Laura Brent, Caroline Craig, Georgia Flood, Anna McGahan and Antonia Prebble in Anzac Girls.
Laura Brent, Caroline Craig, Georgia Flood, Anna McGahan and Antonia Prebble in Anzac Girls. Matt Nettheim

War nurses in focus in new ABC drama Anzac Girls

LETTERS and diaries of Australian nurses give a unique insight into the trials of war in the new mini-series Anzac Girls.

The six-part drama follows five Aussie nurses who volunteer for the Army Nursing Service and sail to Egypt during the Great War.

House Husbands' Anna McGahan plays Sister Olive Haynes, whose diaries and letters published in the book We Are Here Too formed the foundations of the script alongside the book The Other Anzacs.

"The more devastating the circumstances become, the harder she fights them," McGahan said.

"She's so buoyant and spirited throughout the entire ordeal.

"There's a real humour to Olive; she's a larrikin. She was constantly stirring the boys and cracking a joke. She has a real selflessness to her. She made sure everybody else could and would be in good spirits."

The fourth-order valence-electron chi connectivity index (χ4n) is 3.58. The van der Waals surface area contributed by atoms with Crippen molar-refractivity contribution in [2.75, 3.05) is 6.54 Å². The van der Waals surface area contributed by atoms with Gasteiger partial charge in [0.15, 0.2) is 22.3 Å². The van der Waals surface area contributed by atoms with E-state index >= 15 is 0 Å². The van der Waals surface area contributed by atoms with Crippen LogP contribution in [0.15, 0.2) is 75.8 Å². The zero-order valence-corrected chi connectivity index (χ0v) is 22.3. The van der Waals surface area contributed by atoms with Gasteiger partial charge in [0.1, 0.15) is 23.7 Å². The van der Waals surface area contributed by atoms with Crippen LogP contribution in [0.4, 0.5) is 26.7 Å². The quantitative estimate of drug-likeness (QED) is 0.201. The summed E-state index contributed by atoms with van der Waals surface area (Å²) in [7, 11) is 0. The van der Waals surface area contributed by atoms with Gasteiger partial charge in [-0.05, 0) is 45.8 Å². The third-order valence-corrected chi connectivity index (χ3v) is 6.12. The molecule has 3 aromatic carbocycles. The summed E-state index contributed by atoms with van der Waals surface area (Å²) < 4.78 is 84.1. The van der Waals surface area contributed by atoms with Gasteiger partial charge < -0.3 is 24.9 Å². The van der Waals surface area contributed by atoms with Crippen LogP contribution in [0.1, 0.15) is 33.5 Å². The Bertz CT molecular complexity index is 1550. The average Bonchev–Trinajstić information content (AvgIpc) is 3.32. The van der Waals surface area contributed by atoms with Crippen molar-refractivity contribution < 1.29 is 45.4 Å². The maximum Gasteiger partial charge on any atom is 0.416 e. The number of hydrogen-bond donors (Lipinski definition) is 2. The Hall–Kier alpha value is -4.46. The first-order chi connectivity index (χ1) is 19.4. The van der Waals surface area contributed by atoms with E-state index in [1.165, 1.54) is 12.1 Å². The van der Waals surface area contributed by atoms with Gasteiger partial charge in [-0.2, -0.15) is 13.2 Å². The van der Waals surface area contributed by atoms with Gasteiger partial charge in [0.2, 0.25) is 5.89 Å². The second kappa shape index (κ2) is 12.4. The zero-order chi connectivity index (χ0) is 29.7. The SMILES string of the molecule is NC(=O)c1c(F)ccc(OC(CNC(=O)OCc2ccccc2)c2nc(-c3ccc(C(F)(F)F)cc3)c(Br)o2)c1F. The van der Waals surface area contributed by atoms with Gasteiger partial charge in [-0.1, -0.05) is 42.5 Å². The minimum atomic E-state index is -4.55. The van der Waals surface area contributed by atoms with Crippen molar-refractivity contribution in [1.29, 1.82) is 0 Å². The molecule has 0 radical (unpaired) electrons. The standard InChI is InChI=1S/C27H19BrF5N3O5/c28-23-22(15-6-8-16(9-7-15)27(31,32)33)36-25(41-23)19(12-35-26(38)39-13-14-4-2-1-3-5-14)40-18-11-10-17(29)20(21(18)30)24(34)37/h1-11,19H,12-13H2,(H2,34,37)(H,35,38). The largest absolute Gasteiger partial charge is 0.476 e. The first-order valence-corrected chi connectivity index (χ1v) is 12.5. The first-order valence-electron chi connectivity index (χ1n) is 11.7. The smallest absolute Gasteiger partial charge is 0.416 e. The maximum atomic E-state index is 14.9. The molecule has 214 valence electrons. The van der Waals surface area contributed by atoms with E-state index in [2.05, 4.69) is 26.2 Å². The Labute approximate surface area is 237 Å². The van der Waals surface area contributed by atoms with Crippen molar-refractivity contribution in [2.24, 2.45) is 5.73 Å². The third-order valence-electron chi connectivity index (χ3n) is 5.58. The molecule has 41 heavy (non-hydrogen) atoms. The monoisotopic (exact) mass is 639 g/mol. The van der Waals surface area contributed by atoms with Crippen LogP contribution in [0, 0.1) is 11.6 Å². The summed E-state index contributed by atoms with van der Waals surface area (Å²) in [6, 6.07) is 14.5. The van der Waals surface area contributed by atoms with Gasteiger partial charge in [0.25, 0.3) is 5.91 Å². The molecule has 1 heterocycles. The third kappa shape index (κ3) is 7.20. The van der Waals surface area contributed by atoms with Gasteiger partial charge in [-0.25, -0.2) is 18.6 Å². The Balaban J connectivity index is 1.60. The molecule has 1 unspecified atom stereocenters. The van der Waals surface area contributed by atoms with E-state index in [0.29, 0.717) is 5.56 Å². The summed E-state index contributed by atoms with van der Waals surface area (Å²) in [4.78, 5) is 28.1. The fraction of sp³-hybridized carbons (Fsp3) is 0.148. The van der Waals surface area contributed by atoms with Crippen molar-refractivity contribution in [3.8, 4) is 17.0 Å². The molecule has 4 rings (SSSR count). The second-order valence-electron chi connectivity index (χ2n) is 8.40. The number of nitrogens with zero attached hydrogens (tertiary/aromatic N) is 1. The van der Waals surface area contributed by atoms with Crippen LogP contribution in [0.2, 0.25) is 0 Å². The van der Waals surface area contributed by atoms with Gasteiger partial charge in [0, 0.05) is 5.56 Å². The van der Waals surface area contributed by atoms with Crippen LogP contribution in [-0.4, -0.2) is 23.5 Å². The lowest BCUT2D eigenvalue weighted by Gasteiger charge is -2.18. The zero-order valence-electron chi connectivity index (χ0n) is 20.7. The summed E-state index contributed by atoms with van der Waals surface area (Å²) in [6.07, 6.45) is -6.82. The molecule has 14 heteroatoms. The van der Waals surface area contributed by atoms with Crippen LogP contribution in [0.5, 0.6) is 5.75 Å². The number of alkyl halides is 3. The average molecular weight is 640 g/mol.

After working in a tent hospital in Cairo Haynes volunteered to transfer to Lemnos, which received injured diggers straight from the front at Gallipoli.

"They didn't expect it to be as difficult as it was," McGahan said.

"They didn't have a hospital. Men had been lying for days without treatment on the beach. It was an impossible situation.

"But (from her diaries) there's this sense of this woman who would not be beaten down despite the circumstances. She had an incredible, encouraging spirit."

The trials of war didn't stop the young women from pursuing love, with their romances forming a central feature in the mini-series.

"In the beginning they were all on this girlish search for adventure," McGahan said.

"You can't forget from the moment they left they didn't expect the war to go as long as it did.

"A lot of them fell in love, but so much tragedy came from that."

Olive was one of the lucky ones. She fell in love with Pat Dooley (Brandon McClelland) in France and after both survived the war they returned home, married and had seven children.

"Some of our lines are straight from the diaries, word for word," McGahan said.

"You feel this eerie beauty about it.

"It's one thing to represent a real person or interpretation of a real person, but it's another thing to represent a real love story."

Anzac Girls debuts on ABC 1 on Sunday at 8.30pm.

Artist's brush helps farmers in drought

Artist's brush helps farmers in drought

Open Studios helps drought funding

Author living her own fantasy

Author living her own fantasy

Novel nominated for international award

Local Partners